I have a small wire feed and use the flux core so I don't need the gas. It is a 110v unit that I picked up on sale for $200 at Harbor freight-It is a cheap unit. For repairs it is fine. The major difference between the Lincoln Electric and a cheaper unit, from what I heard and read, is the duty cycle. Mine has a 20% duty cycle, but a higher priced welder will hava around a 50% duty cycle. This is the amount of time you can weld without taking a break for it to cool down. (the % is out of 10minutes--example- a 20% duty cycle will weld for 2 minutes continous out of 10 minutes on high power). I went to a welding shop and got a few pointers, and this guy had a 110 v Hobart that costs around $500 and had a 50%duty cycle-nice for projects, but wasn't worth the extra money for my repairs on decks and catchers. I also got a decent book on welding and the different types of welders from Sears (good reading for picking the type of welder you want). I also picked up a metal bender from Harbor freight that will bend up to 1/8&quot; X 2&quot; flat, or 1/4&quot; round or square stock--I can now make brackets to hold trimmers and fancy plant hagers for the wife (I had to justify getting it somehow !!!) Hope this helps<p>jeff
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  #6  
Old 08-02-2000, 12:17 AM
Eric ELM Eric ELM is offline
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Join Date: Dec 1999
Location: Chicago, IL USA
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I learned how to weld 52 years ago. A salesman came by the farm with a Forney Welder and demoed it and my dad bought it. I still use an old arc welder to do all my welding. I wouldn't be without it. Hearing you guys talk about all the new features, makes me want to go buy a new one. Welding just takes practice, so I suggest you get one and you can repair anything at any time you want, not when you can get it to a shop.<p>----------<br>&lt;a href=&quot;http://elmlawnsite.com/&quot;&gt;Eric@ELM&lt;/a&gt;<br>
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  #7  
Old 08-02-2000, 12:30 AM
eslawns eslawns is offline
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Join Date: Jun 2000
Location: Portsmouth, VA
Posts: 712
Northern Tool & Equipment sells all kinds of welders and supplies. You can check out your local community college to see if they offer courses. I got my brother in law to show me. We've built trailers and made lots of mods to other stuff. When the bottom gets worn off your Jungle Wheels, you can weld on a new one. Get a MIG welder and an 220V AC/DC arc welder for thicker metals.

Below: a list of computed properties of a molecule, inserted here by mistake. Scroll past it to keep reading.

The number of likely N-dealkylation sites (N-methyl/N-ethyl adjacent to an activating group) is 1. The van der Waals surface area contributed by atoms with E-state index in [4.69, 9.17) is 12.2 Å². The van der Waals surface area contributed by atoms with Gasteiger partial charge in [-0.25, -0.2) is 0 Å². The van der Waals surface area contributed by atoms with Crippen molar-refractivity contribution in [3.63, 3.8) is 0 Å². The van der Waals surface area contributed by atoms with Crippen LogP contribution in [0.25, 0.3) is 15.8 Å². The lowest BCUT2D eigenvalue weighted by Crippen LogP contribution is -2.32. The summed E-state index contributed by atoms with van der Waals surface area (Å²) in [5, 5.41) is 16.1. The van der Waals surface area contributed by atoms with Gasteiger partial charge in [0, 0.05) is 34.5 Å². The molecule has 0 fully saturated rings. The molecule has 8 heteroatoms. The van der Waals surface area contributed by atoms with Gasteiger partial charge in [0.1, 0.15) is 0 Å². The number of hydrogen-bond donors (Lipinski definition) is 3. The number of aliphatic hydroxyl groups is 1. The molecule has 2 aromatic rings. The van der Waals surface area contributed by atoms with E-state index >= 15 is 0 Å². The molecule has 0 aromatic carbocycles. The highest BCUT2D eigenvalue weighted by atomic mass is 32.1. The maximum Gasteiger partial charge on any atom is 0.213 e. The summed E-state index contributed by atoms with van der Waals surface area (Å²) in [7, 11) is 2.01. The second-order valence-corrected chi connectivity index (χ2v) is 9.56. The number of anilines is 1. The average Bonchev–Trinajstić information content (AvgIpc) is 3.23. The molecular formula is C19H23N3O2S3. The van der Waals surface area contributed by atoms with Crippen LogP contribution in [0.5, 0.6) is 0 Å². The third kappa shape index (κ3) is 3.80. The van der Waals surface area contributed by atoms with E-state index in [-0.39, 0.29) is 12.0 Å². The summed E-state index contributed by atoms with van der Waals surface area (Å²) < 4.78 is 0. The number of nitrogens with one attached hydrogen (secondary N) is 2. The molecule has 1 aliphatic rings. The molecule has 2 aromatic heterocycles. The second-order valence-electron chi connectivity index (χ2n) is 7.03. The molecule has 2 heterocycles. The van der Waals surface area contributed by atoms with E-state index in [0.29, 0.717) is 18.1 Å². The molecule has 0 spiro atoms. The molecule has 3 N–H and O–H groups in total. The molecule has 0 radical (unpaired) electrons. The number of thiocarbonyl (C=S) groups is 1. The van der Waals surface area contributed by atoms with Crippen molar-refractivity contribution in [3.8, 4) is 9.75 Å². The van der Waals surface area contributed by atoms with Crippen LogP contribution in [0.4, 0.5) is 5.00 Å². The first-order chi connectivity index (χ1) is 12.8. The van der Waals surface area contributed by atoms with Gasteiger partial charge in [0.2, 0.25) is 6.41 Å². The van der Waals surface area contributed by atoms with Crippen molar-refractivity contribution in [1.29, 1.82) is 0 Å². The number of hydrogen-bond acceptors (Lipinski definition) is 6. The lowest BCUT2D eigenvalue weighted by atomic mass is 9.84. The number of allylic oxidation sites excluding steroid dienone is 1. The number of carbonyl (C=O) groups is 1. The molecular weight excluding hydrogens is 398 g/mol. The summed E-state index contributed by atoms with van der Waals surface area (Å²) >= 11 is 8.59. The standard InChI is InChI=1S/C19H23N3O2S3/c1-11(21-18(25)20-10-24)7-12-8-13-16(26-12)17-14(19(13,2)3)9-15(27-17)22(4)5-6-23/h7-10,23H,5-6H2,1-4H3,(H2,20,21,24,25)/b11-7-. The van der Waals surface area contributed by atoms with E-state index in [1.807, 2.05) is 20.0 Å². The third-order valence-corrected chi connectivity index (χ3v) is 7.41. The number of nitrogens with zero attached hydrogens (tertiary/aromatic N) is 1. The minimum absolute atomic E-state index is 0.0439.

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  #8  
Old 08-02-2000, 03:20 PM
Bush Master Bush Master is offline
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Join Date: May 2000
Posts: 11
i just watched other do it and copyied. yea i melted some peices and was able to even breack some apart just cost a couple of dollors but just like with trimming bushes the more you practice the better you get just keep making adjustments there are a couple of web sites out there to look at. I and using a stick welder that my father inlaw had laying around not pretty welds yet but give me a little bit. good luck
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  #9  
Old 08-02-2000, 08:43 PM
Toddppm Toddppm is offline
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Join Date: Jun 2000
Location: VA
Posts: 268
I use a Lincoln sp100 Mig welder, i got the gas setup when i bought it,suppose to make better welds. I've used it for everything from making 2 trailers down to fixing parts on the mowers, great tool to have.
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  #10  
Old 08-02-2000, 08:47 PM
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Charles Charles is online now
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Posts: 7,170
I think i have spent half my life at the weld shop too. Always wanted to learn how to do it. To keep me from having to beg them to do it. NOW!!!